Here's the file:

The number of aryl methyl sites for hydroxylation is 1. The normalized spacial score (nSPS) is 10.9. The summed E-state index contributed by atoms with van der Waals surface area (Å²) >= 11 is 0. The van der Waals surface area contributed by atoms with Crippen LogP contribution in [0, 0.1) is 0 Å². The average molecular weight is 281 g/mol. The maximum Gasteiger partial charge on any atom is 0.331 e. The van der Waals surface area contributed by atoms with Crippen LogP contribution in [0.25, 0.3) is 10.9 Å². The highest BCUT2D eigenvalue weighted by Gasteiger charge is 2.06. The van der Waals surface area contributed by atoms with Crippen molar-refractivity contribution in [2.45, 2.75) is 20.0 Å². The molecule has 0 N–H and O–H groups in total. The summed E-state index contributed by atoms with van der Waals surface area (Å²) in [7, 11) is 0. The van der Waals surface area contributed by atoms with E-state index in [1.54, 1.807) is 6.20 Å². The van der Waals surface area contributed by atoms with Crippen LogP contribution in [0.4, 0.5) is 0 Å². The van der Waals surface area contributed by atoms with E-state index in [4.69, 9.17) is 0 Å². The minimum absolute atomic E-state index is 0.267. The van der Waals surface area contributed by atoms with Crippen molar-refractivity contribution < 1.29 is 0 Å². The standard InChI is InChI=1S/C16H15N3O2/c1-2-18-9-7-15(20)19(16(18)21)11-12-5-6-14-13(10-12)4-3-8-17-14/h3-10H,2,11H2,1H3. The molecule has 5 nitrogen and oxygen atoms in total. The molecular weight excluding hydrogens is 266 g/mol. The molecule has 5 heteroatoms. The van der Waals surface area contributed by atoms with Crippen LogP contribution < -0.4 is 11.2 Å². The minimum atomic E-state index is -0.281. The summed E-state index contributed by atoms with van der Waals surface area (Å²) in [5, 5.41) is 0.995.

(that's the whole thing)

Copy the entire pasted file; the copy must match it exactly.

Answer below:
The number of aryl methyl sites for hydroxylation is 1. The normalized spacial score (nSPS) is 10.9. The summed E-state index contributed by atoms with van der Waals surface area (Å²) >= 11 is 0. The van der Waals surface area contributed by atoms with Crippen LogP contribution in [0, 0.1) is 0 Å². The average molecular weight is 281 g/mol. The maximum Gasteiger partial charge on any atom is 0.331 e. The van der Waals surface area contributed by atoms with Crippen LogP contribution in [0.25, 0.3) is 10.9 Å². The highest BCUT2D eigenvalue weighted by Gasteiger charge is 2.06. The van der Waals surface area contributed by atoms with Crippen molar-refractivity contribution in [2.45, 2.75) is 20.0 Å². The molecule has 0 N–H and O–H groups in total. The summed E-state index contributed by atoms with van der Waals surface area (Å²) in [7, 11) is 0. The van der Waals surface area contributed by atoms with E-state index in [1.54, 1.807) is 6.20 Å². The van der Waals surface area contributed by atoms with Crippen LogP contribution in [0.4, 0.5) is 0 Å². The van der Waals surface area contributed by atoms with E-state index in [4.69, 9.17) is 0 Å². The minimum absolute atomic E-state index is 0.267. The van der Waals surface area contributed by atoms with Crippen molar-refractivity contribution < 1.29 is 0 Å². The standard InChI is InChI=1S/C16H15N3O2/c1-2-18-9-7-15(20)19(16(18)21)11-12-5-6-14-13(10-12)4-3-8-17-14/h3-10H,2,11H2,1H3. The molecule has 5 nitrogen and oxygen atoms in total. The molecular weight excluding hydrogens is 266 g/mol. The molecule has 5 heteroatoms. The van der Waals surface area contributed by atoms with Crippen LogP contribution < -0.4 is 11.2 Å². The minimum atomic E-state index is -0.281. The summed E-state index contributed by atoms with van der Waals surface area (Å²) in [5, 5.41) is 0.995.